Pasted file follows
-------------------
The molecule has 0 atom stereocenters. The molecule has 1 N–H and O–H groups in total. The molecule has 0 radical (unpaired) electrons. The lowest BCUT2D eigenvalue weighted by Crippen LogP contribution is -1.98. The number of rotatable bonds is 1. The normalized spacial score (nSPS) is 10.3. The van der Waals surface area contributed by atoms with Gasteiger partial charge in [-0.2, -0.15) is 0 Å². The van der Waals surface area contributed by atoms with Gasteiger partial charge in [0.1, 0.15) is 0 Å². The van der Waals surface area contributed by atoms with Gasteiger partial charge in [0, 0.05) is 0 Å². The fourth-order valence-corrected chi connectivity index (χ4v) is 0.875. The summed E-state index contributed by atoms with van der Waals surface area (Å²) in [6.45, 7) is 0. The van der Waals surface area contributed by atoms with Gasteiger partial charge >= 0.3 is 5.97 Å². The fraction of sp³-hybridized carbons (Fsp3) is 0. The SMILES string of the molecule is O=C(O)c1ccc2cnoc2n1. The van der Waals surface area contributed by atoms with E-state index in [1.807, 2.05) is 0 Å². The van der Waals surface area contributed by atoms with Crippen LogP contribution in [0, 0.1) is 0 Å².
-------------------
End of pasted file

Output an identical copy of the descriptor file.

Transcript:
The molecule has 0 atom stereocenters. The molecule has 1 N–H and O–H groups in total. The molecule has 0 radical (unpaired) electrons. The lowest BCUT2D eigenvalue weighted by Crippen LogP contribution is -1.98. The number of rotatable bonds is 1. The normalized spacial score (nSPS) is 10.3. The van der Waals surface area contributed by atoms with Gasteiger partial charge in [-0.2, -0.15) is 0 Å². The van der Waals surface area contributed by atoms with Gasteiger partial charge in [0.1, 0.15) is 0 Å². The van der Waals surface area contributed by atoms with Gasteiger partial charge in [0, 0.05) is 0 Å². The fourth-order valence-corrected chi connectivity index (χ4v) is 0.875. The summed E-state index contributed by atoms with van der Waals surface area (Å²) in [6.45, 7) is 0. The van der Waals surface area contributed by atoms with Gasteiger partial charge >= 0.3 is 5.97 Å². The fraction of sp³-hybridized carbons (Fsp3) is 0. The SMILES string of the molecule is O=C(O)c1ccc2cnoc2n1. The van der Waals surface area contributed by atoms with E-state index in [1.807, 2.05) is 0 Å². The van der Waals surface area contributed by atoms with Crippen LogP contribution in [0, 0.1) is 0 Å².